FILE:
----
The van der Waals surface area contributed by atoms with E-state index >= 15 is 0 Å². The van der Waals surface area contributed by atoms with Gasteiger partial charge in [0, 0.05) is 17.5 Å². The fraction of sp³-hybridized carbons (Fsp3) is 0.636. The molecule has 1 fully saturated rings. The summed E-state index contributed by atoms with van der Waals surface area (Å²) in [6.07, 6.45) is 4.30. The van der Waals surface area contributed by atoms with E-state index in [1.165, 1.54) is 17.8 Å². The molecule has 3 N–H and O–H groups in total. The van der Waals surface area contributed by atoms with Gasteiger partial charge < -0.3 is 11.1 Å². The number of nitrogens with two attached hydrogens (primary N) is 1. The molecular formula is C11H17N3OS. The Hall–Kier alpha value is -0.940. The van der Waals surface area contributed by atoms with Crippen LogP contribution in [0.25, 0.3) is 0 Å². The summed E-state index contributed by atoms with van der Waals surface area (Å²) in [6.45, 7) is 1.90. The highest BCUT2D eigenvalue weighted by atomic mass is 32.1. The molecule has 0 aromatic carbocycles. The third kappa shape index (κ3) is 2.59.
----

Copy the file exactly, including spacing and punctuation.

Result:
The van der Waals surface area contributed by atoms with E-state index >= 15 is 0 Å². The van der Waals surface area contributed by atoms with Gasteiger partial charge in [0, 0.05) is 17.5 Å². The fraction of sp³-hybridized carbons (Fsp3) is 0.636. The molecule has 1 fully saturated rings. The summed E-state index contributed by atoms with van der Waals surface area (Å²) in [6.07, 6.45) is 4.30. The van der Waals surface area contributed by atoms with E-state index in [1.165, 1.54) is 17.8 Å². The molecule has 3 N–H and O–H groups in total. The van der Waals surface area contributed by atoms with Gasteiger partial charge < -0.3 is 11.1 Å². The number of nitrogens with two attached hydrogens (primary N) is 1. The molecular formula is C11H17N3OS. The Hall–Kier alpha value is -0.940. The van der Waals surface area contributed by atoms with Crippen LogP contribution in [0.25, 0.3) is 0 Å². The summed E-state index contributed by atoms with van der Waals surface area (Å²) in [6.45, 7) is 1.90. The highest BCUT2D eigenvalue weighted by atomic mass is 32.1. The molecule has 0 aromatic carbocycles. The third kappa shape index (κ3) is 2.59.